Having a strong Sense of Place can help to galvanize neighbors, volunteers, and other stakeholders to work together for that place’s benefit. That means cultivating an abiding and strong Sense of Place can be instrumental in having lasting impact. Here are a couple of approaches to bolstering Sense of Place.
What Planners Can Do
Urban Planners can be a powerful tool in boosting Sense of Place! Geographical, architectural, and environmental surroundings contribute to a feeling of local identity and belonging.
Public parks, buildings or architecture, and leisure spaces can bring about positive emotions. Urban Planners can create greenspaces that reflect the natural climate of the area or highlight unique flora and fauna. Commissioned art pieces can do the same. For example, the Atlanta Beltline features an installation of sculptures celebrating the 33 Oak species native to Georgia. Pieces such as these strengthen a sense of rootedness and celebrate the unique identity of place.
Planners can also make it possible for neighbors to connect with each other. Accessible, attractive, and safe public gathering spaces allow for people from all walks of life to congregate. These public spaces allow neighbors to intermingle with each other. Even the act of observing diverse groups of neighbors having fun can build solidarity. Families can create traditions of visiting public spaces for celebrations or games. All of these occurrences are powerful building blocks of Sense of Place.
Wise Urban Planners will take local history and legacy neighbors into account when laying new plans. Historic residents create Sense of Place and preserve it. Development that makes it easy for these residents to stay in their homes and influence what gets built will benefit from a longer, more robust local identity. Ultimately, everyone has a better chance of feeling happy, at home, and connected when legacy residents are allowed to stay.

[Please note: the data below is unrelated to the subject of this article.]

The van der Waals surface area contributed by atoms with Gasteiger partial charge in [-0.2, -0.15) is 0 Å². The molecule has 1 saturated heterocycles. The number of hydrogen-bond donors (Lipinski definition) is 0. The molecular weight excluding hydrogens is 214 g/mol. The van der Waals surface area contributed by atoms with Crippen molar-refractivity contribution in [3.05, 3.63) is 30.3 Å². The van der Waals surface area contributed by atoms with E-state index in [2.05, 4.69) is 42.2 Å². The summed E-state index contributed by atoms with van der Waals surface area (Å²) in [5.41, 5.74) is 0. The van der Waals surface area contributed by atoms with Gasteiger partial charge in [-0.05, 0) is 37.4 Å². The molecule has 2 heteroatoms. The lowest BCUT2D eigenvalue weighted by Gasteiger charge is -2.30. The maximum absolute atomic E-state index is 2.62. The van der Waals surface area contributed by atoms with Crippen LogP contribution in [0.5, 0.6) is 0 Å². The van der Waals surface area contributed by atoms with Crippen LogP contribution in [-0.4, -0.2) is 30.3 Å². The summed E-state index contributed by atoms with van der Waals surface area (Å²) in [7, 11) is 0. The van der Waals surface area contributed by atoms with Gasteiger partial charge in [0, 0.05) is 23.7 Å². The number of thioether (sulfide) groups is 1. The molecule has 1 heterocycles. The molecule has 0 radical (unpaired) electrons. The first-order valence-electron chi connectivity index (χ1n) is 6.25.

These are just a few of the tools Urban Planners can use to build a Sense of Place into their plans. For the benefits of walkability, commercial districts populated by small businesses, and mixed-income housing, you’ll have to schedule a Flourishing Neighborhood Index preview.
What Neighbors Can Do
Neighbors have a lot of opportunities to create and protect a Sense of Place in their community. One way is to consider development in the context of the entire community, not only in terms of how it will benefit you or your in-group. Neighbors can immerse themselves in local history and notice what other neighbors have going on. They can familiarize themselves with neighborhood boundaries and diversity – the artists, the movement of people, and ecological patterns. Go beyond exploring the community and getting involved. Advocate for those who are missing this connection.
The consciousness of and involvement with the inner-community workings encourage meaningful conversations. Your experiences with neighbors and their understanding of a place will reveal key places where holistic development is needed. Learning and engagement with your environment have a positive impact on an individual’s Sense of Place.
Sense of Place describes the level of identity and connectivity between neighbors, their surroundings, and the structures in their environment. As part of our work, we want all neighborhoods to have a strong, positive personality that residents feel proud of.
The most resilient neighborhoods will have Sense of Place that is both stable in its attributes and flexible to incorporate healthy change. Neighbors can feel attached to a place in their own unique ways, all of which support the perception of character and community. Everyone should have their own personal “feels like home” moment.
Both structures and individuals are essential for building a healthy Sense of Place. In a best-case scenarios, neighbors and urban planners can work together to maximize the benefit and identity of each neighborhood.